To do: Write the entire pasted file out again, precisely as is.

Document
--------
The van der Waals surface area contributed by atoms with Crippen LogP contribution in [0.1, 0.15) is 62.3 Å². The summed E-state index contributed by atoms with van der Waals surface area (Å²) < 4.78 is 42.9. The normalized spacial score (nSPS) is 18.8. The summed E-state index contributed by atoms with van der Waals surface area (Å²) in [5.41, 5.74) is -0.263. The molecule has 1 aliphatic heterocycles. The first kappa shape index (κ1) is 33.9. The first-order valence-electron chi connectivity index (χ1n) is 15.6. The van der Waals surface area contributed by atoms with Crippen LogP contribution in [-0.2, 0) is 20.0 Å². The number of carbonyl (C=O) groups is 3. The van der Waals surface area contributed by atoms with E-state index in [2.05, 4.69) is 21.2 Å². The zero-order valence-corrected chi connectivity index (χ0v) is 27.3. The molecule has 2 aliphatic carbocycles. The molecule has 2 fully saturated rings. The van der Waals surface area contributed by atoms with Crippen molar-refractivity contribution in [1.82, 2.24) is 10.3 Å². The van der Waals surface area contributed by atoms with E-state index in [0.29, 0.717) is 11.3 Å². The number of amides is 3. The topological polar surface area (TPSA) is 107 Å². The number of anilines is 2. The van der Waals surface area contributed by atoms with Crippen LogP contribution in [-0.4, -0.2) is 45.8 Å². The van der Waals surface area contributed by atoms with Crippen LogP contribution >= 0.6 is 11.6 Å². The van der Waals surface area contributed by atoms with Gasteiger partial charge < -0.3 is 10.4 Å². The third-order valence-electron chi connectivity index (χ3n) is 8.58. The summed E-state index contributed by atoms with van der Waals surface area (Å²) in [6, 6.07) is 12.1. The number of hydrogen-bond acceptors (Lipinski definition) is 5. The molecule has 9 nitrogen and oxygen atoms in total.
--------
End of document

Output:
The van der Waals surface area contributed by atoms with Crippen LogP contribution in [0.1, 0.15) is 62.3 Å². The summed E-state index contributed by atoms with van der Waals surface area (Å²) < 4.78 is 42.9. The normalized spacial score (nSPS) is 18.8. The summed E-state index contributed by atoms with van der Waals surface area (Å²) in [5.41, 5.74) is -0.263. The molecule has 1 aliphatic heterocycles. The first kappa shape index (κ1) is 33.9. The first-order valence-electron chi connectivity index (χ1n) is 15.6. The van der Waals surface area contributed by atoms with Crippen LogP contribution in [-0.2, 0) is 20.0 Å². The number of carbonyl (C=O) groups is 3. The van der Waals surface area contributed by atoms with E-state index in [2.05, 4.69) is 21.2 Å². The zero-order valence-corrected chi connectivity index (χ0v) is 27.3. The molecule has 2 aliphatic carbocycles. The molecule has 2 fully saturated rings. The van der Waals surface area contributed by atoms with Crippen molar-refractivity contribution in [1.82, 2.24) is 10.3 Å². The van der Waals surface area contributed by atoms with E-state index in [0.29, 0.717) is 11.3 Å². The number of amides is 3. The topological polar surface area (TPSA) is 107 Å². The number of anilines is 2. The van der Waals surface area contributed by atoms with Crippen LogP contribution in [-0.4, -0.2) is 45.8 Å². The van der Waals surface area contributed by atoms with Crippen LogP contribution >= 0.6 is 11.6 Å². The van der Waals surface area contributed by atoms with Gasteiger partial charge < -0.3 is 10.4 Å². The third-order valence-electron chi connectivity index (χ3n) is 8.58. The summed E-state index contributed by atoms with van der Waals surface area (Å²) in [6, 6.07) is 12.1. The number of hydrogen-bond acceptors (Lipinski definition) is 5. The molecule has 9 nitrogen and oxygen atoms in total.